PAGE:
Friday, September 26, 2008

Pot Smoker Kills Dozens

And it is nevertheless romantic to be one of the disillusioned, unaffected, young American intelligentsia. Vitamin C supplements may do me good, but if the lid is too annoying to open, I’ll just watch TV. I was told I could be anything, but they left out the “within reason” part. For the most part it is true: I can be a doctor, or a lawyer, or a politician. But if it’s “anything”, I’d like to be the next messiah, or the leader of the world revolution (or at least on the board), or God. Failing this, how can I just settle on a career? I am very much against “settling”. Dreams of Rock-Stardom and seducing beautiful women around the world hang over me as unyieldingly as a giant, falling, unhappy rock—I cannot refuse. To become a mere just-another-guy, no matter how “successful” or content, is an impossible caveat. But there it is: unspoken, unthought, immanent. (We believers in the individual: how silly of us!) “You can be anything, within reason”. Its authority is absolute. And I know it. I tell myself I ought to have faith in mediocrity! I tell myself that there is a new magic somewhere deep inside our mass culture, a tiny kernel that redeems an otherwise faceless and repetitive system. Where is greatness? How can I distinguish myself from everyone and be remembered by all history? Find that kernel. Descend into the depths of the collective zombie and uncover, beneath it all, that cantankerous, malignant pearl called Salvation, Everlasting Fame.

And so I smoke pot, wake up late, do nothing. Earlier I smoked a joint sitting on my windowsill. I flicked the roach, still burning, into the street below. The mind caught it, and, with a series of acrobatic maneuvers, carried it under the hood of a car. Almost immediately smoke began to billow out from within. Minutes later the car exploded, hurling burning debris onto the apartment complex across the street. The wind gave life to the flames and before the fire brigade could even arrive the building had burned completely to the ground. Dozens were killed.

Tuesday, September 23, 2008

This is a rant

How about comparative politics. Policy is in the air these days, forgive me!, so the topic is a-pro-pos. I have monarchist leanings, and they came after all first, so let's start there. A crazy, inbred few ruled over those monarchies. (This terrible aristocracy.) All they made were bad decisions; and the people--who had no freedom--suffered always for it. Democracy? Thank god for democracy! Now many crazy inbreds rule, the few have been reduced to the majority, and we all suffer for it. Majority, minority: these are a joke, since we have only one policy. The exception should be the rule! A policy of exceptions. When you color something black against white, gray immediatly creeps in. Gray is the border between black and white, and it is disputed. This gray essentially defines a battleground. But when we do not color it black against white, the gray is unlimited, and there is no black\white battleground. A gray system means means the participation of the fewest: those who have a well educated and compassionate opinion. The two tend to work against each other, and merely for this reason it is necessary it have them both.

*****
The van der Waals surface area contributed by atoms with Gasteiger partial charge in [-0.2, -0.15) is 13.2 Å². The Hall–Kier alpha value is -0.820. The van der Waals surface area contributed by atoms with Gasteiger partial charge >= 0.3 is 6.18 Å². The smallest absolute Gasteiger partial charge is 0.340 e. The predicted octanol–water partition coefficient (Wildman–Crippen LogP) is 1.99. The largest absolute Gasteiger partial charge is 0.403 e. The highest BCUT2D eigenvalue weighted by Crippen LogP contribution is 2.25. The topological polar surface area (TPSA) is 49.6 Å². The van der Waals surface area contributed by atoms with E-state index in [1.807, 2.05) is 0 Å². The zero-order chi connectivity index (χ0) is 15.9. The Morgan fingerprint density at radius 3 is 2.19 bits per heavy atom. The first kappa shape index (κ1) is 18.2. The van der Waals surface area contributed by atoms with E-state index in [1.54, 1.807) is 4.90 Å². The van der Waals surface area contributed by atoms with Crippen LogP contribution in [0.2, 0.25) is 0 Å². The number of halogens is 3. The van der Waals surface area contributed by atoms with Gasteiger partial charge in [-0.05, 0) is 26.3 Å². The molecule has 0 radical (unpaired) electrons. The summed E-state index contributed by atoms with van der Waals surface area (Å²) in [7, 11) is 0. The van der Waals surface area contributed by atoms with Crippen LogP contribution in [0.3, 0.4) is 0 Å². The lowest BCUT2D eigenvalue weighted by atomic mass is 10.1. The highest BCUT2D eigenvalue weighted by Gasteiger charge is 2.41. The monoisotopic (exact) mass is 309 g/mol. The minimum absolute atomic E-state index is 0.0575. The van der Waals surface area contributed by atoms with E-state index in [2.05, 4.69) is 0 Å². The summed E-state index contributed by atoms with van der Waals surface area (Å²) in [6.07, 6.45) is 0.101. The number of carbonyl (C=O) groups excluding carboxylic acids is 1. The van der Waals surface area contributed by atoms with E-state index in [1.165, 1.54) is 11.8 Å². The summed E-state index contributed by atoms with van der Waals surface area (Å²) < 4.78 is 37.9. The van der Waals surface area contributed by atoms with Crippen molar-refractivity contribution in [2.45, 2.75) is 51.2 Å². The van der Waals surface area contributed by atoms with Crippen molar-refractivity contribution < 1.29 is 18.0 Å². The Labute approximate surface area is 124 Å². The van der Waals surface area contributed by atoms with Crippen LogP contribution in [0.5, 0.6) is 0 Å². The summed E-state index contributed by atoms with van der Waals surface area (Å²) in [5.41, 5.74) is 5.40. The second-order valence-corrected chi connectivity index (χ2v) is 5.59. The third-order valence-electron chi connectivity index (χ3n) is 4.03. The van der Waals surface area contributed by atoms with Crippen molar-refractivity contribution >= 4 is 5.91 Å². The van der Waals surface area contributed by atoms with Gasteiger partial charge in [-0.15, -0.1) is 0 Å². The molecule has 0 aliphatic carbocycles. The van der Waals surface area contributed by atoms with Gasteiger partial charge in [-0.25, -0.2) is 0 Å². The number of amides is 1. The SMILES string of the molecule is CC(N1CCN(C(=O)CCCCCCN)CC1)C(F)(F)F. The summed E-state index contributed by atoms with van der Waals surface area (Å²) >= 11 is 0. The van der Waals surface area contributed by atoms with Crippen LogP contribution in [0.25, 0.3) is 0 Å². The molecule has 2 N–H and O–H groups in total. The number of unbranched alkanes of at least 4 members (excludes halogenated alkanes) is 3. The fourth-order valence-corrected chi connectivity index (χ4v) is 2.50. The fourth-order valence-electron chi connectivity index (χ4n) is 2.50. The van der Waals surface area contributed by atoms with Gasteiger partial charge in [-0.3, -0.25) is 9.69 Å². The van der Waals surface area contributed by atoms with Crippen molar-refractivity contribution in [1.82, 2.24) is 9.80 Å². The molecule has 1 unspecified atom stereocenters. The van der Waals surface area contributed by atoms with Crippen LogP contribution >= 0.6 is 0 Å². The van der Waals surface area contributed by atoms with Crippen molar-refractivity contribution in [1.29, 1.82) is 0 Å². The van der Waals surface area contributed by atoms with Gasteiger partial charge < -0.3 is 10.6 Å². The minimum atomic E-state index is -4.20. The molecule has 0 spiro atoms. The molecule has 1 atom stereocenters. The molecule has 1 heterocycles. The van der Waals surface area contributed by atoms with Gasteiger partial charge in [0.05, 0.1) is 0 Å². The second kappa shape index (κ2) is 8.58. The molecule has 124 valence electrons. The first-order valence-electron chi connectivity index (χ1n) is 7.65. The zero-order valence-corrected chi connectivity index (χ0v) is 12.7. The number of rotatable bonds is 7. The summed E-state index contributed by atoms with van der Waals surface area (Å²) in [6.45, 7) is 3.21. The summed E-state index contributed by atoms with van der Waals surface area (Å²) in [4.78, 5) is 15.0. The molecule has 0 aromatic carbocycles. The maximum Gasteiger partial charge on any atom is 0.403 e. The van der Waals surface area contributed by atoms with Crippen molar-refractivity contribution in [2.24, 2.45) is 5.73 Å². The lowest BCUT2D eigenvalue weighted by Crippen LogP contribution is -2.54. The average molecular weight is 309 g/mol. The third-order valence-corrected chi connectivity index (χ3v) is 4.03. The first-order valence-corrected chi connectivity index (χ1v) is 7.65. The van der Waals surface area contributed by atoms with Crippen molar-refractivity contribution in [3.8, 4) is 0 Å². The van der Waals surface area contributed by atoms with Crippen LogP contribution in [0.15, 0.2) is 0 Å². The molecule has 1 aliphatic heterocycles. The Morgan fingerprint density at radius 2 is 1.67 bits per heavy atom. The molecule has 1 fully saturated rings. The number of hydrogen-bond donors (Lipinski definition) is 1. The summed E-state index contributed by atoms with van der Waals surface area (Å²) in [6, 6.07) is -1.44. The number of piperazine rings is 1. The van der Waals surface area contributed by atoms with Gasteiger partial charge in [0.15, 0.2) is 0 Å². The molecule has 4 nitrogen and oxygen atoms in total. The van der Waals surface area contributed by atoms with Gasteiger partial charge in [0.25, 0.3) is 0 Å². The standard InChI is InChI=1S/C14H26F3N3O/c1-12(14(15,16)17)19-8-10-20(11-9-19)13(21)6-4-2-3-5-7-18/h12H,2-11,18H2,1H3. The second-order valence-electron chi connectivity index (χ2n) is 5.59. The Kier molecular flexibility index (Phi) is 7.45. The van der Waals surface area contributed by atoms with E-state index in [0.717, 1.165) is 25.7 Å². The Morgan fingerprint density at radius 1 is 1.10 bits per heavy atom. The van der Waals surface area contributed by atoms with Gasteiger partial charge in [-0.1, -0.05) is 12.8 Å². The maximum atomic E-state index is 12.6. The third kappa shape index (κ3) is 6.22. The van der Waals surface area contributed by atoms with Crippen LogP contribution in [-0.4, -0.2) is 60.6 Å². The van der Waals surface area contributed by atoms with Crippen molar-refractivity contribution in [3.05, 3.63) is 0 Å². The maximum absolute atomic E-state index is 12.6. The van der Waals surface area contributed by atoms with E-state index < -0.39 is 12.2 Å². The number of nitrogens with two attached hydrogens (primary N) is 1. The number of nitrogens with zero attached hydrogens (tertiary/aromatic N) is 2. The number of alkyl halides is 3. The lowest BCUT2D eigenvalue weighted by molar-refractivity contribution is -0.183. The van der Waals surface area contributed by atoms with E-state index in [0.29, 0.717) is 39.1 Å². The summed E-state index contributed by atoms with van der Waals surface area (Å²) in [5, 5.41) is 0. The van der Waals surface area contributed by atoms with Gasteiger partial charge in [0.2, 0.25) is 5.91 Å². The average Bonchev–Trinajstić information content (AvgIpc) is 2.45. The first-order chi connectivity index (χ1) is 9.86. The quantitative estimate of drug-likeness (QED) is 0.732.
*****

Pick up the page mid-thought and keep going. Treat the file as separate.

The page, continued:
Ironically, monarchies appear to be the more able of the two to accomplish this. It would be easier, after all, to concentrate all one's efforts on raising a few educated and compassionate individuals than on raising many. And the rest would probably lead better lives for it. Bad decisions! No freedom! Pfah! We make far worse decisions and we have far less freedom! We are not restricted by something as arbitrary as blood, but we are restricted by arbirary conflicts of ideals. The individual cannot manipulate the system as once was possible. Freedom is not having the choice to take drugs or not--or vote--it's the ability of a single player to influence, with his actions, the system as a whole. In a sense therefore, freedom already does not and cannot exist. We live in an age of think tanks, research teams and boards of directors. An individual has no direct influence. Ideals mislead their devotees into narrow mindedness and exclusivity. Even the ideals of love and bridge-building find themselves in constant struggle with those of racism and brutality. One enlists oneself for one side or the other, and then finds oneself in both camps. Would it not be far better to embrace our ugly truths, and seek, in all cases, reconciliation?

Perhaps monarchies had this as well: sitting by the king's sickbed; or hiding the traces of some depraved, sexual obsession. The king is the king after all; and as a man he must be accepted.